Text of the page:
I’m not the greatest fan of plants. Having hayfever seems to of turned me against them. But this year at the group I attend we planted flowers and tomato plants and I’ve really enjoyed watching them grow. It’s also given me a sense of achievement. There are many studies exploring the impact of gardening on mental health, all positive. My favourite are sunflowers🌻.

8. Take a shower

In the heat there is nothing better than getting under the shower. It is a really good bit of self care too. Even a wash is good. And you’ll be surprised how much better you feel.

9. Do the little things

Finally, while it’s hot it can be hard to get the motivation to do things but if we can keep doing the little things like taking our medication then that is what’s important. Break down tasks into smaller bits to make them more manageable. Little steps lead to bigger things.

Those are just a few ideas for summer self care. If you have your own feel free to share in the comments or on Twitter, Facebook or Instagram.

Picture from Pinterest

1000 Days Of Self Care

As many of you know, especially if you follow me on Twitter, I have been doing the #365daysofselfcare challenge created by The Blurt Foundation. This involves trying to do some form of self care each day. Recently I managed to reach 1000 days. Therefore I thought I’d reflect a little and discuss self care again.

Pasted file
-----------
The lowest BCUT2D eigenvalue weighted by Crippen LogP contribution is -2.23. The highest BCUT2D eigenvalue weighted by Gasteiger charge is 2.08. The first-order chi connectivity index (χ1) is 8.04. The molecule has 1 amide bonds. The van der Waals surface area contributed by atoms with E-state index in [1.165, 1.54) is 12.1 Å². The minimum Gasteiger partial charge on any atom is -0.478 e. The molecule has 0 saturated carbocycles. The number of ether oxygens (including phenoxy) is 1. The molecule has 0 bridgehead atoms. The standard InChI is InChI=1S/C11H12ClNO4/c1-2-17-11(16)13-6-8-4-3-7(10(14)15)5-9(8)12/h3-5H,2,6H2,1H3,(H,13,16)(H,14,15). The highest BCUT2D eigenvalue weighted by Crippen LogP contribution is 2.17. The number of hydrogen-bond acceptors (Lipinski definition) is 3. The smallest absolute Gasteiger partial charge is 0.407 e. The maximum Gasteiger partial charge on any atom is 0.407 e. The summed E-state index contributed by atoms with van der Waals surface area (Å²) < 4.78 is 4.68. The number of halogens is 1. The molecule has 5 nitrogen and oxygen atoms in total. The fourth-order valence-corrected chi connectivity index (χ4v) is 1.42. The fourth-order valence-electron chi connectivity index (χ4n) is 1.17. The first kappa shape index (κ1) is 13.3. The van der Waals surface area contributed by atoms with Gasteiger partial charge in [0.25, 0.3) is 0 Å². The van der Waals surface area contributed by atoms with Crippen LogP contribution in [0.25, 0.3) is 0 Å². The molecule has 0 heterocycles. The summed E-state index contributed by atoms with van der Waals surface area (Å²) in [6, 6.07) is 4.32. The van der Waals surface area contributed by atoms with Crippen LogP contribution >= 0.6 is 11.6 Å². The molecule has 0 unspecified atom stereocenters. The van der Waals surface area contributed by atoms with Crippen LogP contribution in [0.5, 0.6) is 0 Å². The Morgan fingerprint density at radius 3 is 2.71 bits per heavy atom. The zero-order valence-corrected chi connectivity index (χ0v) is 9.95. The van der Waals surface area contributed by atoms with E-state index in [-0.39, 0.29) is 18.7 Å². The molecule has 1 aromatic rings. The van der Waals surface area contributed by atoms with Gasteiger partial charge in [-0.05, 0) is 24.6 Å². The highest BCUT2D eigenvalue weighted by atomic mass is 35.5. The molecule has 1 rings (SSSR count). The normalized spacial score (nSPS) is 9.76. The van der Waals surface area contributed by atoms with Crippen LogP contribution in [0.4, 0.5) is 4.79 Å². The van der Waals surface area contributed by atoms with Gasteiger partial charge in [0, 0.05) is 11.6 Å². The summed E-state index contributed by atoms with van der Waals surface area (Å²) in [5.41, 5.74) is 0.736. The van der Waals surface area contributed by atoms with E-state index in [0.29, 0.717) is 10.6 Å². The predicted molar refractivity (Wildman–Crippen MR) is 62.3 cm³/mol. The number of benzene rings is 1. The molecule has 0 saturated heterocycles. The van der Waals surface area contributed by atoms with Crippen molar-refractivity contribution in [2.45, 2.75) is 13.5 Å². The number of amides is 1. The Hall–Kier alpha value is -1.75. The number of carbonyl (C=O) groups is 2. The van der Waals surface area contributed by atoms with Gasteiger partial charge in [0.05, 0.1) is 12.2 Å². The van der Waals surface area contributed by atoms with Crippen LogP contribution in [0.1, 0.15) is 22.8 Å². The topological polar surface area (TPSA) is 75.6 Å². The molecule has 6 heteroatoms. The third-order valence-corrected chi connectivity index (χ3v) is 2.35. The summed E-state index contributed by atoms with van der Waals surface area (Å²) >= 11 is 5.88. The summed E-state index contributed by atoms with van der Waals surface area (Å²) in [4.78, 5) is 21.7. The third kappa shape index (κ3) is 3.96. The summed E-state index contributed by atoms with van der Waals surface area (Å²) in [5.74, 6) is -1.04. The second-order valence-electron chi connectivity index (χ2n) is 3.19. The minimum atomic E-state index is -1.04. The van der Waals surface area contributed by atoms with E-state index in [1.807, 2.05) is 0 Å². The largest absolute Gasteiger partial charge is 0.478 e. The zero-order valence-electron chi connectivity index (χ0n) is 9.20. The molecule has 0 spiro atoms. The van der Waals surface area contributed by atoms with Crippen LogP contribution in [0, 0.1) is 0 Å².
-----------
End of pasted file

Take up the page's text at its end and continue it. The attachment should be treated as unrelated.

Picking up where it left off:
First of all let’s totally go over the point that self care isn’t selfish. It is the act of looking after and treating yourself with respect. People may interpret it as looking out for number one but really it’s bigger than that. By treating yourself with kindness you are helping those that you care about too. In order to be the most effective friend, parent, son, daughter, carer or partner you need to be in a fit state yourself. Self care is important.

Why did I take up the challenge?

The reason I started #365daysofselfcare was because I knew things needed to change. Mentally and physically I was a mess and I had no respect for myself. I felt worthless. Then I saw that The Blurt Foundation had started this challenge. I’d never really considered self care before; why would I when I felt so rubbish about myself? I decided to read about it and discovered it didn’t have to be big gestures but instead could be simple things that meant I was looking after myself. I thought I’d give it a go, after all what harm could it do?